Original URL: http://www.theregister.co.uk/2011/06/27/review_netbooks_samsung_nc110/

Samsung NC110 matte-screen netbook

Innovation, we've heard of it

By Dave Stevenson

Posted in Laptops, 27th June 2011 11:00 GMT

Review Tight spots don’t come much trickier than the one netbook makers find themselves in. Squeezed from above by prettier, more interesting tablets, netbooks such as Samsung’s £350 N350 are barely appealing alternatives to Apple’s glossy view of the future.

Samsung NC110

Samsung's NC110: more of the same, but with a gloss-less screen

And take the new NC110 out of the box and it looks, depressingly, like business as usual. There’s a 10.1in screen, a dual-core Atom processor and 1GB of RAM, all of which adds up to just enough to run Windows 7 Starter edition, assuming you’re brave enough to remove the processor-crushing irritation that is Norton Internet Security.

Its specifications are actually almost identical to those of the four-month-old N350, with the only significant difference a slight dip in price, from the N350’s nicely symmetrical £350, to £329. The price drop brings with it a larger battery: six cells to the N350’s three.

Build quality is good. Like Samsung’s previous netbooks, such as the NF210, the keyboard is solid, and while there's a degree of flex in the chassis it's nothing to suggest the NC110 won't survive a fairly hard travelling life.

The screen offers a little more wiggle, but doesn't show up bruising when the back is pressed. Speaking of which, the NC110’s lid is available in various different colours, with my review unit finished in a particularly repulsive dark purple. Go for the black one.

Samsung NC110

The port array is blocky - and basic

Powered by a dual-core 1.5GHz Atom N550, the Samsung should be capable of most tasks, but it's the 1GB of 533MHz Ram that holds things back. Alt-Tabbing between open applications is sluggish, and common applications such as Google Docs run appallingly slowly.

Thanks for the memory - not

A fresh stick of Ram should be your first purchase but, irritatingly, there's only one SO-DIMM socket in the underside of the NC110. It’s easily accessed, but upgrading the memory means either eBaying or binning a perfectly good stick of Ram or, even more annoyingly, engaging with eBay to get rid of it. Ordinary punters will probably just put up with an arguably underperforming machine.

Samsung NC110

The small chiclet keyboard is pleasant for rattling out emails

The NC110 turned in a set of unsurprising results under testing: 1642 in PCMark Vantage Pro is roughly par for the course for an NC110 netbook, and compares favourably to Samsung’s other recent machines - again, not a surprise given they share a basic specification.

Storage is provided by a mechanical, 250GB hard drive, and given the NC110's underwhelming performance an SSD should be near the top of your wishlist, although you’ll have to unscrew and unclip the entire bottom plastic panel in order to access the existing disk. Still, 250GB is a decent amount of space, while one powered and two un-powered USB ports give options to those who need more.

The mechanical hard disk doesn’t seem to hurt the NC110’s battery life too much. The NC110’s battery is an extended, six-cell block that barely disrupts the machine’s smooth lines, other than providing the laptop’s angled poise when on a flat desk.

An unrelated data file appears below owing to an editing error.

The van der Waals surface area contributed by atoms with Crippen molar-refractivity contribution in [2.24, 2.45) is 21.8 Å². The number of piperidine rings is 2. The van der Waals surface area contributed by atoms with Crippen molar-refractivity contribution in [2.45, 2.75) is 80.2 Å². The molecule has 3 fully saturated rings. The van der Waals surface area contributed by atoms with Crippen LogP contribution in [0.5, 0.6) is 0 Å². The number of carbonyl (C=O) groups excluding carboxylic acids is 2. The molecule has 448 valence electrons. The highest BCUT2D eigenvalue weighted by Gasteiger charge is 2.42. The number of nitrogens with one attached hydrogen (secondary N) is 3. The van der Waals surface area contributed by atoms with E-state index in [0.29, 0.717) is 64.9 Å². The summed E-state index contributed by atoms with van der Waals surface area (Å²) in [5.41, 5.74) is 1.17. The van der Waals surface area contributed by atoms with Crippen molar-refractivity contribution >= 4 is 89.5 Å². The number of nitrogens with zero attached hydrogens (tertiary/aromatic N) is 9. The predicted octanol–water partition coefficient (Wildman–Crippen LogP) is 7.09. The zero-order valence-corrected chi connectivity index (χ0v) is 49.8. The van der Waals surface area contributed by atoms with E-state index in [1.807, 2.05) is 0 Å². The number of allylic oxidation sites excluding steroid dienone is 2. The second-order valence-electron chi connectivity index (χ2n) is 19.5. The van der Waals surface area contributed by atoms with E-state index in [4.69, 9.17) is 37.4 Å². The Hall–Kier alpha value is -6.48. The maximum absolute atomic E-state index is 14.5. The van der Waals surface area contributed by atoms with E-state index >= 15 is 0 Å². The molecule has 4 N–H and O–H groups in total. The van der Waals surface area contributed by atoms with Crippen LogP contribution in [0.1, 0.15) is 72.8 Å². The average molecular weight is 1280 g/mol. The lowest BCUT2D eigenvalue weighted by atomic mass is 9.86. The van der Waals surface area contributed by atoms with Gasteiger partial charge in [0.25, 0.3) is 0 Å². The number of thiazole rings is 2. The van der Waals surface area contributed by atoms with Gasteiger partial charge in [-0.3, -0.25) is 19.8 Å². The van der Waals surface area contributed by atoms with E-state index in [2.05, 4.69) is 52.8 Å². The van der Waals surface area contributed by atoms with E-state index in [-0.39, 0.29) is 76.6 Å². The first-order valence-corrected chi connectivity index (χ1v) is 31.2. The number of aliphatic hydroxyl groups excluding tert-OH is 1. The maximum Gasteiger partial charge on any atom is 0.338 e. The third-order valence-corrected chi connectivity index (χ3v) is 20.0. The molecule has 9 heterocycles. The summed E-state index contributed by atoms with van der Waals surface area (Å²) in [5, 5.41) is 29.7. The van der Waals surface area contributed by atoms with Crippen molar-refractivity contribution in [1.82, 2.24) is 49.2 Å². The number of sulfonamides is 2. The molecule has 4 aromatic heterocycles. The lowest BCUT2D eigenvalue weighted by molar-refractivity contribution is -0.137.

Tasked with running PCMark Vantage until death, the NC110 soldiered on for an impressive four hours 46 minutes, while simply leaving it alone with the screen on and nothing else happening produced a lifespan of just over nine hours.

Samsung NC110

Benchmark Results

PCMark 05
CPU

Samsung NC110

Longer bars are better

Memory

Samsung NC110

Longer bars are better

HDD

Samsung NC110

Longer bars are better

Battery Life

Samsung NC110

Battery life in Minutes
Longer bars are better

Innovation deficit

The 10.1in, 1024 x 600 screen is a good one. It’s bright and neutral, and in these days of irritating, glossy panels it’s refreshing to note a matte finish, which means you can comfortably work without being distracted by what’s going on behind you or the glare of reflected light.

A slight irritation is that it doesn’t open very far: only to around 100°, which felt too shallow on the desks I tried it on. Being able to tilt it back further would allow for more comfortable viewing.

Samsung NC110

The lids come in many colours

It's otherwise a comfortable laptop. The price might be bargain basement but there’s a solid feel to the base, which in turn makes the small chiclet keyboard pleasant for rattling out emails. The small keys take a little getting used to, but they’re raised prominently from the base and you’ll forget about them after a few hours.

Elsewhere, Samsung keeps life simple, which is fair enough on such a cheap machine. Gigabit Ethernet is eschewed in favour of a mere 10/100Mb/s port, while VGA gets the nod over an arguably more useful digital standards such as DVI, HDMI or DisplayPort. There’s a handy SD card slot in the front of the machine, but no hardware switch for turning wireless on and off.

Verdict

It’s easy to see the NC110 as indicative of the netbook’s path over the next few years. The amount of power on tap has slowly increased, the price has gently declined, but neither is really moving fast enough, to say nothing of the dire lack of innovation.

The NC110’s battery is a definite high-point, and for those who simply want an all-day machine that will handle gentle tasks reasonably well, it’s a decent deal, particularly at its current street price of £280. But would it kill netbook designers to come up with something inspired? ®

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